Chris Kyle, whose memoir “American Sniper” was turned into a Hollywood blockbuster, greatly embellished his military service record, according to newly revealed documents.
Kyle, the former Navy SEAL known as the deadliest sniper in U.S. military history, claimed in his book to have been awarded two Silver Stars and five Bronze Stars, “all for valor” — but, in fact, he earned only about half that total, reported The Intercept.
The website obtained internal Navy documents that showed Kyle earned only one Silver Star and three Bronze Stars with Valor, and Navy officials confirmed that service record through 10 years in the military and four deployments.
Kyle was warned at least once by a former commanding officer before his memoir was published that he had inaccurately portrayed his medal count, according to one current Navy officer who spoke to The Intercept.
His separation document, or DD214, actually lists even more medals than Kyle claimed in his book.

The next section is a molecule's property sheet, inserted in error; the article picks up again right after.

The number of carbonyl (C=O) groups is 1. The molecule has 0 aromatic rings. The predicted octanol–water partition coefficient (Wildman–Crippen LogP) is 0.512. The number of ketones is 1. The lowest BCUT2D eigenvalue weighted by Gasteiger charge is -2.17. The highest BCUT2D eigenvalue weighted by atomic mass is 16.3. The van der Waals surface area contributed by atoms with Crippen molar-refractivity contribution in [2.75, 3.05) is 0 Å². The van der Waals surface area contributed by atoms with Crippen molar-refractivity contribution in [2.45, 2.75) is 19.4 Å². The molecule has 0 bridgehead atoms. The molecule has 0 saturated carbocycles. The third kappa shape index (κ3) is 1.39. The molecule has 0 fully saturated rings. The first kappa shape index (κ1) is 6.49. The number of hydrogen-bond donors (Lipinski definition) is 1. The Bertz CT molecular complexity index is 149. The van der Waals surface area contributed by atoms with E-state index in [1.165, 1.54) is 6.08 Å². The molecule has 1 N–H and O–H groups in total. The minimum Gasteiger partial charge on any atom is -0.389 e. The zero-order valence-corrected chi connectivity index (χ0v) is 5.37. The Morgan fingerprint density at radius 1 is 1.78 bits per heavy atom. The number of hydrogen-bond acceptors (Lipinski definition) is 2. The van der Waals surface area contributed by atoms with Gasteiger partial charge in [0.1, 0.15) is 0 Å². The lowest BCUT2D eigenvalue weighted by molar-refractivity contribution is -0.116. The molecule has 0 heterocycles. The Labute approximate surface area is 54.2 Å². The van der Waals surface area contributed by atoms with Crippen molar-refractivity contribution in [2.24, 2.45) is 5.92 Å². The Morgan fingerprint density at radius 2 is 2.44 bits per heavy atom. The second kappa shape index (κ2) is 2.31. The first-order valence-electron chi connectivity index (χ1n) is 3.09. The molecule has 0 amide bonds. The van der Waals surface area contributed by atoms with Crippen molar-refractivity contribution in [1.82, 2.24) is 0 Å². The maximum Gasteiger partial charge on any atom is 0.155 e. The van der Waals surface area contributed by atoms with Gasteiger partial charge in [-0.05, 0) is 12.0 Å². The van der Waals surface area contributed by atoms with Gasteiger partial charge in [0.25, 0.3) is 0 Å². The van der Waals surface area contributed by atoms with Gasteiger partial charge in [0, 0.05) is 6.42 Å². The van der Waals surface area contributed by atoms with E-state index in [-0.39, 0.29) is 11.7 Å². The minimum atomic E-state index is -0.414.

That document lists two Silver Stars and six Bronze Stars, although it’s not clear where the discrepancy originated.
“The form DD214 is generated locally at the command where the service member is separated,” said Cullen James, a spokesperson for the Navy Personnel Command. “Although the information on the DD214 should match the official records, the process involves people and inevitably some errors may occur.”
James said the official record would be maintained by the Navy Department Awards System — which documented one Silver Star and three Bronze Stars for Kyle, who separated from the Navy in 2009 and was murdered four years later by a mentally ill veteran.
Nearly 7,000 people attended his funeral, which was held at Cowboys Stadium near Dallas.
Fellow Navy SEALs who spoke to The Intercept on the condition of anonymity said it was a poorly kept secret that Kyle had embellished his military service record.
“Everybody went on a pilgrimage to his funeral at Cowboys Stadium, knowing full well his claims weren’t true,” said one former Navy SEAL.
Former SEALs said they didn’t understand why Kyle would have inflated his valiant service.
“It takes away from the legitimate heroism he showed,” said a retired SEAL who was deployed to Iraq when Kyle was also deployed there.